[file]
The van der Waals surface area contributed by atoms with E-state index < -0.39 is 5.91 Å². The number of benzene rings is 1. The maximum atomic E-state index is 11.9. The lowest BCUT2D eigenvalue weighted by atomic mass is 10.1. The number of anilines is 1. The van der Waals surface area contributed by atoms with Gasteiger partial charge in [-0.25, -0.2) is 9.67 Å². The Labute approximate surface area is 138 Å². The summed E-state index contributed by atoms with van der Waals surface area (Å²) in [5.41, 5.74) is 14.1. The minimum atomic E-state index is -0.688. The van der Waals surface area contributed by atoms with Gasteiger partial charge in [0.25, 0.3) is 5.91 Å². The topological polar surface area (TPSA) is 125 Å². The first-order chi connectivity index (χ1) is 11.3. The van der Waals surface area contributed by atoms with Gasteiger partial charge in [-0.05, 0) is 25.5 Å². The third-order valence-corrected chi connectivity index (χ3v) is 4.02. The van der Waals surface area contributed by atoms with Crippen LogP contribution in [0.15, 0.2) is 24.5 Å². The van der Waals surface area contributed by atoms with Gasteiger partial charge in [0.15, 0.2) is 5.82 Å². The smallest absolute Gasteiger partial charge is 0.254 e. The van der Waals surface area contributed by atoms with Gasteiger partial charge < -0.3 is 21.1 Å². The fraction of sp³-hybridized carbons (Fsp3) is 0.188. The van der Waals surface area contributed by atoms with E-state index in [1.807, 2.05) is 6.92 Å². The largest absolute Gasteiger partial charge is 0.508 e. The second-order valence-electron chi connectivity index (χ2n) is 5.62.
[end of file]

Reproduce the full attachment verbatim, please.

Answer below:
The van der Waals surface area contributed by atoms with E-state index < -0.39 is 5.91 Å². The number of benzene rings is 1. The maximum atomic E-state index is 11.9. The lowest BCUT2D eigenvalue weighted by atomic mass is 10.1. The number of anilines is 1. The van der Waals surface area contributed by atoms with Gasteiger partial charge in [-0.25, -0.2) is 9.67 Å². The Labute approximate surface area is 138 Å². The summed E-state index contributed by atoms with van der Waals surface area (Å²) in [5.41, 5.74) is 14.1. The minimum atomic E-state index is -0.688. The van der Waals surface area contributed by atoms with Gasteiger partial charge in [0.25, 0.3) is 5.91 Å². The topological polar surface area (TPSA) is 125 Å². The first-order chi connectivity index (χ1) is 11.3. The van der Waals surface area contributed by atoms with Gasteiger partial charge in [-0.05, 0) is 25.5 Å². The third-order valence-corrected chi connectivity index (χ3v) is 4.02. The van der Waals surface area contributed by atoms with Crippen LogP contribution in [0.15, 0.2) is 24.5 Å². The van der Waals surface area contributed by atoms with Gasteiger partial charge in [0.15, 0.2) is 5.82 Å². The smallest absolute Gasteiger partial charge is 0.254 e. The van der Waals surface area contributed by atoms with Gasteiger partial charge < -0.3 is 21.1 Å². The fraction of sp³-hybridized carbons (Fsp3) is 0.188. The van der Waals surface area contributed by atoms with E-state index in [1.807, 2.05) is 6.92 Å². The largest absolute Gasteiger partial charge is 0.508 e. The second-order valence-electron chi connectivity index (χ2n) is 5.62.